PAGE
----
|cropped image of 1 of 4 Red Kites flying over N11, both wings tagged - didn't get a reading.|
|Common Buzzard with massive wings and body - poss juv moulting (no black tip to tail?) Left fingers either worn or not grown properly.|
After another couple of hours driving down the N11, we reached the meeting point and met up with Eric and the rest of the class.
It was a bit weird to arrive at Tacumshin after hearing so much about it from other birders, it was like a 'finally' I'm here. It did not disappont, it was different to how I imagined it to be though. I imagined it would be a bit more coastal and sparse and maybe on a different day it would appear that way, but we had a scorcher of a day and it felt like a holiday hotspot. In fact, not able to complain about windy or rainy conditions, we found a certain happiness in complaing about the big heat haze making it difficult to see the birds.
|Why do most people spell it Tacumshin when the sign spells it Tacumshane?|
With the white rump and brown uppers there was a 'possibility' that it could be a juvenile male, but Eric said he couldn't see the grey feathers suggesting it was a male juv and was pretty sure we were looking at female Hen Harriers. Anyhooooo.
They were fantastic to see. I don't have any decent photos because I wanted to see the birds through my scope mostly. We also saw the Northern Harrier, which was pretty cool. A gorgeous bird with a great red body - really strong looking.
In the absence of Hen Harrier photos, I'm offering these Greater Black backed gulls who put on a synchronised air display show for you.
|Greater Black backed gulls, Tacumshin Lake, Wexford|
I should have asked Sarah what her total species list was for our visit to Tacumshin, I know she filled 3 pages in her little notebook anyway. To be honest, a lot of the ducks and waders there you'd see most places. We saw Shovelers, Pintails, Shelducks, Tufties, Wigeons, Mallards, Greenshank, Redshank, Golden Plovers, Dunlins, Lapwings, Reed Bunting, Tits and Finches. What made the place for me, was the closeness of the raptors - Kestrel, Sparrowhawk, Hen Harrier, Northern Hen Harrier and possible Merlin were all great to see in the one place. It'd be great to go down and just stake out the place for the day to get a better feel of what a day is like for the raptors there. Without a heat haze you'd definitely see a killing or two. There were also some Greylag geese and White fronted geese for the geese fans. Do geese fans even exist?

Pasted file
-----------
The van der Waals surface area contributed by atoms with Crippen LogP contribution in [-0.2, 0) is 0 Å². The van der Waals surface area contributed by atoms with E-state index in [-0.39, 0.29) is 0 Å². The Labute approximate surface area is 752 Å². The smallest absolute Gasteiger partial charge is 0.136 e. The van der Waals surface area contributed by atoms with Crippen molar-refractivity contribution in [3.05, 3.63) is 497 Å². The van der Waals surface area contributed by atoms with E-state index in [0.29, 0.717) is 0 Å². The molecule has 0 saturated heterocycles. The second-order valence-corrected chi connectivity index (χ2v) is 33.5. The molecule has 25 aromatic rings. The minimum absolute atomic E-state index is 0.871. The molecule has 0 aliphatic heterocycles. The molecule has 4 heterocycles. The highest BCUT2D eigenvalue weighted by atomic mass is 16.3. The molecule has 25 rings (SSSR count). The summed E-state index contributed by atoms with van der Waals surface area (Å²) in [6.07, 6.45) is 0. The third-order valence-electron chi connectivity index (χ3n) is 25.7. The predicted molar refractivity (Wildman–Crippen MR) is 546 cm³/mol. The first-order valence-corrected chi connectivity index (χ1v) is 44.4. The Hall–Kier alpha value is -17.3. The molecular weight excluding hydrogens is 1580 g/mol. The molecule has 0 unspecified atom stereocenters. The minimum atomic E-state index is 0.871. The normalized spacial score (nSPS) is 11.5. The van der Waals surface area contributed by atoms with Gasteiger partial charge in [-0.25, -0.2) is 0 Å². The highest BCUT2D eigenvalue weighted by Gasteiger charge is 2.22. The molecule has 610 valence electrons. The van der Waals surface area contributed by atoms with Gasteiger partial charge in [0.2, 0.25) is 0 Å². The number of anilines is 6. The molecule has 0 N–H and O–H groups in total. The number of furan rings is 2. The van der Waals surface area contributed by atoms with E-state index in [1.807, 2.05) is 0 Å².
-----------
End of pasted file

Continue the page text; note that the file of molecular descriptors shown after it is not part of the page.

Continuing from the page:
|Golden plover, Dunlins, Redshanks and Lapwings lifting|
|Kestrel keeping a watch|
|cropped image of Kestrel|
|White fronted geese in with the Greylags|
|Whooper Swans, Rhona heard them before we saw them|
Haven't offered bonus points for a while, but bonus points for anyone who notices anything unusual in the photo below, other than the Ruddy duck in the centre of the picture.
|Ruddy Duck, centre of pic, white cheeks, dark body..and what else???|
Anything about the Swans?
None of us noticed anything either until Eric realised that the 4 Swans in front of us were the much rarer Bewicks Swan.
|Wigeon, Bewick Swan, Coot (back of head) and Ruddy Duck, Tacumshin Lake|
|Mystery duck (left) - blue winged teal was called...|
|but having Eric present meant this duck was given the even rarer id of bluewingedtealshoveler hybrid. Green shoveler sheen to head and yellow eye = shoveler|
To finish the day, we drove back to where we started to see if we could catch the sounds of the Tacumshin Bittern booming. A trampling figure emerging through the reed beds told us he'd just heard the Bittern booming twice. So we waited in silence. Whilst waiting we were gifted with more Hen Harrier fly overs and a lovely sunset which finally turned our sunny day to dark. Unfortunately no sound of a Bittern this time, but I actually like when you don't get too much of everything on demand.
Thanks massively to Eric for driving us around and for answering all of our many questions with great patience. It's obviously all the herbal tea he's been quaffing lately.